As I discussed earlier, if masonry is considered from a contemporary engineering perspective then three assumptions are made about it (none of which are actually true). First, it is infinitely strong in compression. Second, blocks (or voussoirs in an arch) never slide against each other, they remain in fixed position. Third, masonry has no tensile strength. These three assumptions are useful to the engineer in seeing how a masonry structure will respond to forces and how the structure will bear its load.
This perspective of viewing masonry leads to some interesting insight. Of particular interest is the idea that for some arch forms there is no mechanism of collapse. As I discussed here, masonry arches collapse from hinges being formed at the intrados and/or extrados of an arch; where the catenary thrust force line either touches or exits either the intrados or the extrados.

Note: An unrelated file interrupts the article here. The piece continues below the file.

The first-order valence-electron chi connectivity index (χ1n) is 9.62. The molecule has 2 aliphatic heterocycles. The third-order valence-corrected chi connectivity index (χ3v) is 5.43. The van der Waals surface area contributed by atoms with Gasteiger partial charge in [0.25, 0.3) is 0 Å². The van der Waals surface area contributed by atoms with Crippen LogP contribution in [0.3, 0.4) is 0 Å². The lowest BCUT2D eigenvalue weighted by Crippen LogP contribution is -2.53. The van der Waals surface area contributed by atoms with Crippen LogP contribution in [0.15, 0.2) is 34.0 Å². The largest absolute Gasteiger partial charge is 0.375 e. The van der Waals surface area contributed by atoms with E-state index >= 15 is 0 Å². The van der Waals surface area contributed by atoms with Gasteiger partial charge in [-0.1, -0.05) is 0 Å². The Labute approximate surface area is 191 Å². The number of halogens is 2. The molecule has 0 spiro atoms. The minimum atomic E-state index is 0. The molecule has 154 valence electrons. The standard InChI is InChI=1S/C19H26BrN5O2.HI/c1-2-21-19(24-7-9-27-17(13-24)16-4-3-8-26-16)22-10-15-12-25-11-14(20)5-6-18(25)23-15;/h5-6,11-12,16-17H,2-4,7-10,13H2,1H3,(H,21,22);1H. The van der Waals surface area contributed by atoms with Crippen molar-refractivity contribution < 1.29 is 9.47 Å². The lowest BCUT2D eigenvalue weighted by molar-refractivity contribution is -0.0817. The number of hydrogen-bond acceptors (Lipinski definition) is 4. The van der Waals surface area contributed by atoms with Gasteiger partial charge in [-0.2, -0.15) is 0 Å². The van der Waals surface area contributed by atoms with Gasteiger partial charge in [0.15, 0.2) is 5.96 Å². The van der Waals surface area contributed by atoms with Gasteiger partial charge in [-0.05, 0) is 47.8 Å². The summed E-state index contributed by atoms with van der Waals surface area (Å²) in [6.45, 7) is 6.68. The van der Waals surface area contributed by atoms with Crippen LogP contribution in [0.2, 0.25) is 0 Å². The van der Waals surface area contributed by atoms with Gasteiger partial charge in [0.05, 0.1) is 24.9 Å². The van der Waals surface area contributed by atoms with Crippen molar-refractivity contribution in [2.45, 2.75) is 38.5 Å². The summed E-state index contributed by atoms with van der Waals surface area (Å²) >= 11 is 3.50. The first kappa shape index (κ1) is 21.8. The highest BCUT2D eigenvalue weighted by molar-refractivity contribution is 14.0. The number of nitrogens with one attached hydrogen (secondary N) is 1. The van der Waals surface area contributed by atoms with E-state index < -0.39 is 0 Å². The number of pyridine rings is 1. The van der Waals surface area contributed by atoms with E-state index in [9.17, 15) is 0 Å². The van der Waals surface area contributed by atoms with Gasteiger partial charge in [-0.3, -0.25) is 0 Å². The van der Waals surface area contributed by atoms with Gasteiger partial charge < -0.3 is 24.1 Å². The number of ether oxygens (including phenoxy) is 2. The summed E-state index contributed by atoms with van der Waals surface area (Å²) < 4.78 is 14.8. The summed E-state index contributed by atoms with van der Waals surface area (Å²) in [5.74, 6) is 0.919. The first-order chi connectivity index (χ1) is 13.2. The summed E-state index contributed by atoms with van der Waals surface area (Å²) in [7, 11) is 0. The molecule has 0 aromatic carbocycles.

As discussed by Jacques Heyman in his book The Stone Skeleton (Cambridge University Press, 1995) by applying the 3 assumptions of engineering for masonry with the arch forms shown below, a hinge cannot be formed; buckling cannot happen and a mechanism for collapse does not exist. Of these arch forms, a unique application is that of the flying arch buttress. While Heyman notes "in passing" that this is the case and assigns little significance to the phenomenon (p.19), it seems quite significant and noteworthy to me.
A flying arch buttress cannot fail; something else has to fail for the buttress to fail. For example, in any known case of a collapsing cathedral flying buttress, it was either due to settling of soft ground at the foundation, or repeated lightning strikes. No fault of the flying arch, which has no mechanism for failure.